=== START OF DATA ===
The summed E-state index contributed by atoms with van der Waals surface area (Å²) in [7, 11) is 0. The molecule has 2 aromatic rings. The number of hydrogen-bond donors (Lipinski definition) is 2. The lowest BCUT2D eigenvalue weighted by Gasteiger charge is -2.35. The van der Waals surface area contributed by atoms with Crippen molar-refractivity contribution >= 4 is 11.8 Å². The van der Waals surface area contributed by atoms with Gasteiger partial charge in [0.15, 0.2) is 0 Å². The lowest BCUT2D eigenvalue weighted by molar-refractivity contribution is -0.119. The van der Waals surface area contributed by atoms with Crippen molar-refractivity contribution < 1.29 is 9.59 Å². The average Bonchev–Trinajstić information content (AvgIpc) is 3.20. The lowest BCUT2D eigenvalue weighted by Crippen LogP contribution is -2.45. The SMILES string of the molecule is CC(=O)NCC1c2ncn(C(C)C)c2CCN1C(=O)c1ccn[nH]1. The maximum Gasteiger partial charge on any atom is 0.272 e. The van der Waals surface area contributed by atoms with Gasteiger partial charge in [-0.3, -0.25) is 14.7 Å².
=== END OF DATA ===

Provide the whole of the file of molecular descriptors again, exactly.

The summed E-state index contributed by atoms with van der Waals surface area (Å²) in [7, 11) is 0. The molecule has 2 aromatic rings. The number of hydrogen-bond donors (Lipinski definition) is 2. The lowest BCUT2D eigenvalue weighted by Gasteiger charge is -2.35. The van der Waals surface area contributed by atoms with Crippen molar-refractivity contribution >= 4 is 11.8 Å². The van der Waals surface area contributed by atoms with Gasteiger partial charge in [0.15, 0.2) is 0 Å². The lowest BCUT2D eigenvalue weighted by molar-refractivity contribution is -0.119. The van der Waals surface area contributed by atoms with Crippen molar-refractivity contribution < 1.29 is 9.59 Å². The average Bonchev–Trinajstić information content (AvgIpc) is 3.20. The lowest BCUT2D eigenvalue weighted by Crippen LogP contribution is -2.45. The SMILES string of the molecule is CC(=O)NCC1c2ncn(C(C)C)c2CCN1C(=O)c1ccn[nH]1. The maximum Gasteiger partial charge on any atom is 0.272 e. The van der Waals surface area contributed by atoms with Gasteiger partial charge in [-0.3, -0.25) is 14.7 Å².